The year was 1857, after a decade of farming and ranching in Sullivan County, Missouri the Black family and their cousins, the Elmores, were ready for a new start in California. The promise of cheap fertile land and wide-open spaces was enough of an incentive to lure the Blacks and their five children, the youngest was three months old, from all the comforts of home. The arduous trip, driving over 500 head of cattle and other livestock would take nearly six months. After the marriage of the oldest daughter, seven days out on the trail, the families arrived in late May at the St. Joseph, Missouri crossing. A week passed as supplies were purchased and equipment checked before the long lines at the ferry crossing diminished allowing for their passage.
What dreams they must have had? What courage and determination filled their being to start a journey with young children and little or no real understanding of rigors of the trail. Yet, seeking a better way of life and a promising future for their children Robert and Ann Scott Black, my great grandparents, set out on a six-month journey of a lifetime. Following the Platte and Sweetwater Rivers they made their way to Fort Bridger, Wyoming. Not far behind them was the Union Army in route to resolve what would become known as the Utah War. It was at a point near present day Brigham City, Utah that the Black wagon trail encountered the only fight with native Americans on the journey. Thankfully no fatalities on either side were reported in two California newspapers.
Arriving at Roop’s Fort (present day Susanville, California) in late October the families still had 530 head of livestock according to the journal they signed. It would take another couple of weeks to reach the western slope of the Sierras before stopping for the winter. A short time later the families settled in Tehama County establishing the Elmore Colony, the Black Ranch and later the Elmore Drug in Red Bluff, California which is the oldest continuously operating business in town. The area they settled near the Coast Range of Tehama County is today as sparsely populated as it was then. The land provided a good living and a wonderful place to raise a family. I am blessed to have lived a part of my youth in the area and to be able to claim a pioneer heritage.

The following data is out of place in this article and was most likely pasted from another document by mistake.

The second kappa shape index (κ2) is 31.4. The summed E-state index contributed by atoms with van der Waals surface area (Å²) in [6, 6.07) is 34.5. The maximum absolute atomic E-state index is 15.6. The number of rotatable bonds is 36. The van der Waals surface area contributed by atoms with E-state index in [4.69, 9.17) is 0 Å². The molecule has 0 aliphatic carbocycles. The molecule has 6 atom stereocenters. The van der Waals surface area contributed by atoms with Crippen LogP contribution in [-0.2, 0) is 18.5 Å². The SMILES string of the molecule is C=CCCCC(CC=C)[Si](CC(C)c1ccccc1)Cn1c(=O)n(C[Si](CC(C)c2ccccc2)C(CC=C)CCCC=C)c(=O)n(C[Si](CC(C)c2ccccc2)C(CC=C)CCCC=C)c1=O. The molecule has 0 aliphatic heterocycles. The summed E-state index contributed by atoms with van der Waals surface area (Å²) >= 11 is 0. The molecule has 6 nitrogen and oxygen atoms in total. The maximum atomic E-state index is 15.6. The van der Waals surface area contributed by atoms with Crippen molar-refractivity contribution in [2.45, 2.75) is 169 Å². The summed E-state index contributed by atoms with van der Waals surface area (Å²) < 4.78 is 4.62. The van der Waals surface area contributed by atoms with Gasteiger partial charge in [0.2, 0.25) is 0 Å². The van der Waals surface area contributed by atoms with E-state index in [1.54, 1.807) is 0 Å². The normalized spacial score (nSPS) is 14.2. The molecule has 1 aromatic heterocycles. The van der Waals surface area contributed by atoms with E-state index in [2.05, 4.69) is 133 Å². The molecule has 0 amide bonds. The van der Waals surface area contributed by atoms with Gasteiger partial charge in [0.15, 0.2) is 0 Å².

These and other wonderful stories are a part of the rich history that awaits members of OCTA. Perhaps your ancestors traveled the northern or southern trails to the west in search of a better life. I encourage you to join OCTA and explore the many fascinating archived stories. Join one of the eleven Chapters in order to get out on the trail and experience what life was like and possibly discover remnants from another era.
Lee Black – OCTA President, September 2019